Child Okeford’s Roll of Honour.

Of the beginning of the first world war a villager, quoted in the Millennium book, “recalls the announcement made at the school. I remember Canon Bower coming into school and saying, ‘Children I’ve got some very sad news to tell you. We’re at war with Germany. The Kaiser – he’s the head of the German Nation- he wants to fight us.’”

The 1911 census records the population of the parish of Child Okeford as being 602[ with a further 25 in Hanford] of which 278 were male. During the course of the war approximately 156 men left to fight in ,what Woodrow Wilson the American President at the time, described as the “war to end all wars.”

The effects of the war were sudden and dramatic. The Western Gazette of the 25th September 1914 noted:

Childe Okeford

A GREAT EXAMPLE.- This village is now completely denuded of young men, the last four having just taken their departure to swell the ranks of Kitchener’s great Army”.

Some village families sent many men.

British Newspaper Archive.

 

On Sunday January 3rd 1915 “Religious bodies generally throughout the country conformed with the suggestion made by his Majesty the King that Sunday should be observed as a day of special intercession on behalf of the Empire and the nations in this time of war….The Church of England form of service [included] a prayer in which the following passage [occurred]…”The conflict in which by grievous necessity we are engaged is such as must try to the utmost the strength of ourselves and our Allies…We have made great efforts and sacrifices for what our conscience tells us is the cause of right and of freedom and with the blessing of God we are ready to make still more. We must freely acknowledge that it is of God’s unmerited goodness that He has shielded our land from invasion and granted some measure of success to our arms”

It was probably after this day of prayer that the following lists were compiled of those serving in the army and for whom prayers had been said. [Larger versions can be seen on clicking them].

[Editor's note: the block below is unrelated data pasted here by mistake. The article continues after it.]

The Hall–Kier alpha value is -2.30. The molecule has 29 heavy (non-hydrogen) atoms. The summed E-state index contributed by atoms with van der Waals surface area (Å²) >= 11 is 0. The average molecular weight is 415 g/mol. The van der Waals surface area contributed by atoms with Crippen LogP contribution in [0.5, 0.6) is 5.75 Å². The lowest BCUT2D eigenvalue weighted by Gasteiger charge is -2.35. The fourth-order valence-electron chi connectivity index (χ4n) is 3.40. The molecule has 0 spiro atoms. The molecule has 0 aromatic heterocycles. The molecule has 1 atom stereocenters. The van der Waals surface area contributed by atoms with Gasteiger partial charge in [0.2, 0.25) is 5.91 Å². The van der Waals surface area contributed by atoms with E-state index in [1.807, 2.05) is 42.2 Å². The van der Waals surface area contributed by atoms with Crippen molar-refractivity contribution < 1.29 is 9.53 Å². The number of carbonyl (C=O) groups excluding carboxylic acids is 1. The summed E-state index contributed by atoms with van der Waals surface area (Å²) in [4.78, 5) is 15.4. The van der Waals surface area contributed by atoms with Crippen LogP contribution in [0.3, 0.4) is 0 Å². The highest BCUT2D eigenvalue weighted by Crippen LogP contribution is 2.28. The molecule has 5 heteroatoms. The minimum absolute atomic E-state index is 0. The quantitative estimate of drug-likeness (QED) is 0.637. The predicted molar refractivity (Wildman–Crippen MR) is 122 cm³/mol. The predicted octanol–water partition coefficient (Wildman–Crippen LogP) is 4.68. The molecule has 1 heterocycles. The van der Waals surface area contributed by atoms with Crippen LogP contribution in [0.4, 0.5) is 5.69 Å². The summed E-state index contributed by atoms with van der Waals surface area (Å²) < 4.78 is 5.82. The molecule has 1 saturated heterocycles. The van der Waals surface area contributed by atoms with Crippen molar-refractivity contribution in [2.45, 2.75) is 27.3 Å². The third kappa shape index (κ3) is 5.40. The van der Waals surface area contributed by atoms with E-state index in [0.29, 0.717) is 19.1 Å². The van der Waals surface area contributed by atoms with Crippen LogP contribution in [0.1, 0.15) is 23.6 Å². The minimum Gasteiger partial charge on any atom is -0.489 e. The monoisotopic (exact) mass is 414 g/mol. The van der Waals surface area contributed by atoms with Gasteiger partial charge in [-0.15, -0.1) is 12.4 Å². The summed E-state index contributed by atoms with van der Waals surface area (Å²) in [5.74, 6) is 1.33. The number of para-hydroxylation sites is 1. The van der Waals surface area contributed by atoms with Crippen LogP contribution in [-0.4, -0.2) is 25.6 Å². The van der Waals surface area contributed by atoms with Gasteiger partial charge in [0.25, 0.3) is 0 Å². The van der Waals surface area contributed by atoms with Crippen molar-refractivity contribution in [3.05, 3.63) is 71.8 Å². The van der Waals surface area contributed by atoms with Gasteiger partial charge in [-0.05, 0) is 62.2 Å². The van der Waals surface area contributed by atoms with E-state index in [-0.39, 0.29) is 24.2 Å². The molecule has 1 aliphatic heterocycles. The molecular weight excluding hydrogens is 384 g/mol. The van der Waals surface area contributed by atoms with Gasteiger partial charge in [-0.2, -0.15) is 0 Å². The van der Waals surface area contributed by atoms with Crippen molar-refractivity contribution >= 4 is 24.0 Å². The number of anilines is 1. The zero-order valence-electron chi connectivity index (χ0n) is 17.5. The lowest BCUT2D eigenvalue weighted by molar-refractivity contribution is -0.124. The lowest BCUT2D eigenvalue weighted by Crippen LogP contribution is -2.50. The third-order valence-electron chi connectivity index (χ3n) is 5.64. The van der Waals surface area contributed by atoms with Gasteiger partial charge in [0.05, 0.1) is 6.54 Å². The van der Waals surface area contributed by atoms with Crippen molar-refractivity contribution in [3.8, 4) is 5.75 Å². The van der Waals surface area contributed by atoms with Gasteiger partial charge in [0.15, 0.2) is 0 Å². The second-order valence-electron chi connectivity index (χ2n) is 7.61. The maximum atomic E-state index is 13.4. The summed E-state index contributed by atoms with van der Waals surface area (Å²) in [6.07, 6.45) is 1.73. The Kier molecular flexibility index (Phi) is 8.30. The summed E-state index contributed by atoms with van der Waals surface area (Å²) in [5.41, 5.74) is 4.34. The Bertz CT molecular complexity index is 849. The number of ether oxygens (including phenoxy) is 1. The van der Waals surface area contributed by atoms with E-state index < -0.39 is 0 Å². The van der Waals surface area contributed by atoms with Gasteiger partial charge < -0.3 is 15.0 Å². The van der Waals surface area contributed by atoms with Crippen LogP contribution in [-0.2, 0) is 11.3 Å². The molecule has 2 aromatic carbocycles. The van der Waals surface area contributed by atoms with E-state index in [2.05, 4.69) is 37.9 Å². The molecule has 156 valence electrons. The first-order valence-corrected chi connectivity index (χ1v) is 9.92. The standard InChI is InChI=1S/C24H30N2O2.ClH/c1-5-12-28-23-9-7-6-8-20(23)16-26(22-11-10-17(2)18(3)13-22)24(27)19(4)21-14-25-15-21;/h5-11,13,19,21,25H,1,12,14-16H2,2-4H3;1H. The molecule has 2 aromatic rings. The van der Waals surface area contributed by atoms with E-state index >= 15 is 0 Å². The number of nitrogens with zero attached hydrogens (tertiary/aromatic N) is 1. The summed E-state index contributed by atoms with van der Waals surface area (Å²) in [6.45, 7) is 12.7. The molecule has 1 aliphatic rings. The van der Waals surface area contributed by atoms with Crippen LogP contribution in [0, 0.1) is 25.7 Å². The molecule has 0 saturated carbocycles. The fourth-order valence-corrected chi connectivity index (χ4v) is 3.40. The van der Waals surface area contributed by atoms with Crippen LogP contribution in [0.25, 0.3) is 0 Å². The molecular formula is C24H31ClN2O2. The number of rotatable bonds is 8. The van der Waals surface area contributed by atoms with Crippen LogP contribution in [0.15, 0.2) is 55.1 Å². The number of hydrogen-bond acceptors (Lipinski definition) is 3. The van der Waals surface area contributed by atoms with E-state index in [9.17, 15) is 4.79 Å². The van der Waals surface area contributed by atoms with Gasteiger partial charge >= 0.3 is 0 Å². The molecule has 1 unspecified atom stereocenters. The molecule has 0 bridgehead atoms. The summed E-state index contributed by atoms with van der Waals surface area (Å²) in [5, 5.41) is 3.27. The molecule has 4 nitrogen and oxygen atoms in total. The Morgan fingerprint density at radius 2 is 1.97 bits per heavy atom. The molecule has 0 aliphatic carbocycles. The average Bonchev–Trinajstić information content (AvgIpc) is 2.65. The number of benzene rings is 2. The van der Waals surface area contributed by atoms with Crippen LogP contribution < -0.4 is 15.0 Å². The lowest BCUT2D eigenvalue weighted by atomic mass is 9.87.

At the end of the war it was someones sad duty to compile a roll of honour of all those who had died in the war. The original document is shown on the left . A new roll of honour to include those who had died for their country in subsequent wars was commissioned and this is displayed in St Nicholas Church. This is shown on the left  and we are  delighted to receive Helen Kerridge’s permission to make her excellent book “Roll of Honour” available for you to read here.Child Okeford Roll of Honour

                            

 

       

Hammoon being a smaller community had a memorial cross made, whilst Manstons roll of honour is on a marble tablet.

Putting faces to Names

In the early part of the war photographs of those who died were recorded in the newspapers ; as the numbers of dead increased nationally this practice gradually ceased.

Arthur Quick was the son of the village schoolmaster. British Newspaper Archive

Not included in the Roll of Honour. British Newspaper Archive

 

 

 

 

 

 

 

 

Not all those who died were included in the roll of honour                                British Newspaper Archive

 

Henry Gregory Syndercombe Bower was 20 when he was killed in December 1914. He was killed trying to help a wounded soldier return to British lines. He had been wounded himself in October 1914 at the first battle of Ypres Imperial War Museum HV114160

William Fudge was one of the first to die in October 1914. British Newspaper Archive

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